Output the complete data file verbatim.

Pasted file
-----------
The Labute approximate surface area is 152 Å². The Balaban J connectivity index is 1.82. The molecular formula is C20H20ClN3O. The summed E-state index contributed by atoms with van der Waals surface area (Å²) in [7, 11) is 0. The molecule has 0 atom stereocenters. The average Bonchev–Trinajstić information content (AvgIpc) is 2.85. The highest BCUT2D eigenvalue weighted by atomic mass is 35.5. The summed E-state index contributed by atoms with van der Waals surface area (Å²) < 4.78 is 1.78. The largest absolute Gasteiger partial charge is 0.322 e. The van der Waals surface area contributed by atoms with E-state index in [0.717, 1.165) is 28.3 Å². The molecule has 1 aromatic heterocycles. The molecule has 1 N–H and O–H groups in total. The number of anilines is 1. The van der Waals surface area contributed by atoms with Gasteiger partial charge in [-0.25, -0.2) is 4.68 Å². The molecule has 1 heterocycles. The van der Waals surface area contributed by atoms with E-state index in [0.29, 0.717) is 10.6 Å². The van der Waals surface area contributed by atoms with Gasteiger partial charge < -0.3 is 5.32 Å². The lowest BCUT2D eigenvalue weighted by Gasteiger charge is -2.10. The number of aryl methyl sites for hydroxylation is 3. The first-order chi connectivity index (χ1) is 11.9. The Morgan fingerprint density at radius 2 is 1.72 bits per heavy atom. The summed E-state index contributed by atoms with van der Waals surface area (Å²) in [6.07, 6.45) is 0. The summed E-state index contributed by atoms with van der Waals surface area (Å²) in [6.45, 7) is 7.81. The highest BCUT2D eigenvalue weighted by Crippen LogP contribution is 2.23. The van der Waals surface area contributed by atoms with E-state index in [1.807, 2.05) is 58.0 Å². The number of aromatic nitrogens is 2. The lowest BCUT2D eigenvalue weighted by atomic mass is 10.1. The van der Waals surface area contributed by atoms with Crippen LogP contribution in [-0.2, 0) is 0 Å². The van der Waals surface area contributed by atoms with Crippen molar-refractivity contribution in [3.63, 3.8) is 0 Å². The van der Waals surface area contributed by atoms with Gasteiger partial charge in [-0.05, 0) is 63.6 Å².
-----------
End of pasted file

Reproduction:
The Labute approximate surface area is 152 Å². The Balaban J connectivity index is 1.82. The molecular formula is C20H20ClN3O. The summed E-state index contributed by atoms with van der Waals surface area (Å²) in [7, 11) is 0. The molecule has 0 atom stereocenters. The average Bonchev–Trinajstić information content (AvgIpc) is 2.85. The highest BCUT2D eigenvalue weighted by atomic mass is 35.5. The summed E-state index contributed by atoms with van der Waals surface area (Å²) < 4.78 is 1.78. The largest absolute Gasteiger partial charge is 0.322 e. The van der Waals surface area contributed by atoms with E-state index in [0.717, 1.165) is 28.3 Å². The molecule has 1 aromatic heterocycles. The molecule has 1 N–H and O–H groups in total. The number of anilines is 1. The van der Waals surface area contributed by atoms with Gasteiger partial charge in [-0.25, -0.2) is 4.68 Å². The molecule has 1 heterocycles. The van der Waals surface area contributed by atoms with E-state index in [0.29, 0.717) is 10.6 Å². The van der Waals surface area contributed by atoms with Gasteiger partial charge < -0.3 is 5.32 Å². The lowest BCUT2D eigenvalue weighted by Gasteiger charge is -2.10. The number of aryl methyl sites for hydroxylation is 3. The first-order chi connectivity index (χ1) is 11.9. The Morgan fingerprint density at radius 2 is 1.72 bits per heavy atom. The summed E-state index contributed by atoms with van der Waals surface area (Å²) in [6.07, 6.45) is 0. The summed E-state index contributed by atoms with van der Waals surface area (Å²) in [6.45, 7) is 7.81. The highest BCUT2D eigenvalue weighted by Crippen LogP contribution is 2.23. The van der Waals surface area contributed by atoms with E-state index in [1.807, 2.05) is 58.0 Å². The number of aromatic nitrogens is 2. The lowest BCUT2D eigenvalue weighted by atomic mass is 10.1. The van der Waals surface area contributed by atoms with Crippen LogP contribution in [-0.2, 0) is 0 Å². The van der Waals surface area contributed by atoms with Crippen molar-refractivity contribution in [3.63, 3.8) is 0 Å². The van der Waals surface area contributed by atoms with Gasteiger partial charge in [-0.05, 0) is 63.6 Å².